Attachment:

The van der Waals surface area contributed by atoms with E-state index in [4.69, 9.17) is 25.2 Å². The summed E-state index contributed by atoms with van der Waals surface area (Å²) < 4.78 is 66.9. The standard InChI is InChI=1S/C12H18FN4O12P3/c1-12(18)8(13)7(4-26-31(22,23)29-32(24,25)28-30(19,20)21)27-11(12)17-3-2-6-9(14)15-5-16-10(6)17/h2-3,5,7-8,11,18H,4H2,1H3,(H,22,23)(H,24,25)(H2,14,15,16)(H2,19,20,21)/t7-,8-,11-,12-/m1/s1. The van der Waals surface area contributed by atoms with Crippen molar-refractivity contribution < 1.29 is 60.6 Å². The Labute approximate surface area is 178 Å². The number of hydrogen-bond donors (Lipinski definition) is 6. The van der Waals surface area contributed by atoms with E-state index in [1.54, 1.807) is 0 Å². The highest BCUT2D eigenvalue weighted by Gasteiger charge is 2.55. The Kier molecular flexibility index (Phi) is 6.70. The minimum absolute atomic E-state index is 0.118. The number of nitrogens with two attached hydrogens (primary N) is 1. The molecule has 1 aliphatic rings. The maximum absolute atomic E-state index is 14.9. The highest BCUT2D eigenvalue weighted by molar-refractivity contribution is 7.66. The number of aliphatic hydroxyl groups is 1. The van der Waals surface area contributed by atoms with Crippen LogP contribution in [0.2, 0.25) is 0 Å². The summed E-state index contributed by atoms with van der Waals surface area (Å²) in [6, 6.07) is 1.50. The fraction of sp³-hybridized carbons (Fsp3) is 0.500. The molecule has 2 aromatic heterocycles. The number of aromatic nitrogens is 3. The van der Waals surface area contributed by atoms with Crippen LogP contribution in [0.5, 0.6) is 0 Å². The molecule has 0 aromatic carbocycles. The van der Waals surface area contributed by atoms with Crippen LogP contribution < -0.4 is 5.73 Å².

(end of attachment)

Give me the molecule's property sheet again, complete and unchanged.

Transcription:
The van der Waals surface area contributed by atoms with E-state index in [4.69, 9.17) is 25.2 Å². The summed E-state index contributed by atoms with van der Waals surface area (Å²) < 4.78 is 66.9. The standard InChI is InChI=1S/C12H18FN4O12P3/c1-12(18)8(13)7(4-26-31(22,23)29-32(24,25)28-30(19,20)21)27-11(12)17-3-2-6-9(14)15-5-16-10(6)17/h2-3,5,7-8,11,18H,4H2,1H3,(H,22,23)(H,24,25)(H2,14,15,16)(H2,19,20,21)/t7-,8-,11-,12-/m1/s1. The van der Waals surface area contributed by atoms with Crippen molar-refractivity contribution < 1.29 is 60.6 Å². The Labute approximate surface area is 178 Å². The number of hydrogen-bond donors (Lipinski definition) is 6. The van der Waals surface area contributed by atoms with E-state index in [1.54, 1.807) is 0 Å². The highest BCUT2D eigenvalue weighted by Gasteiger charge is 2.55. The Kier molecular flexibility index (Phi) is 6.70. The minimum absolute atomic E-state index is 0.118. The number of nitrogens with two attached hydrogens (primary N) is 1. The molecule has 1 aliphatic rings. The maximum absolute atomic E-state index is 14.9. The highest BCUT2D eigenvalue weighted by molar-refractivity contribution is 7.66. The number of aliphatic hydroxyl groups is 1. The van der Waals surface area contributed by atoms with Crippen LogP contribution in [0.2, 0.25) is 0 Å². The summed E-state index contributed by atoms with van der Waals surface area (Å²) in [6, 6.07) is 1.50. The fraction of sp³-hybridized carbons (Fsp3) is 0.500. The molecule has 2 aromatic heterocycles. The number of aromatic nitrogens is 3. The van der Waals surface area contributed by atoms with Crippen LogP contribution in [0.5, 0.6) is 0 Å². The molecule has 0 aromatic carbocycles. The van der Waals surface area contributed by atoms with Crippen LogP contribution < -0.4 is 5.73 Å².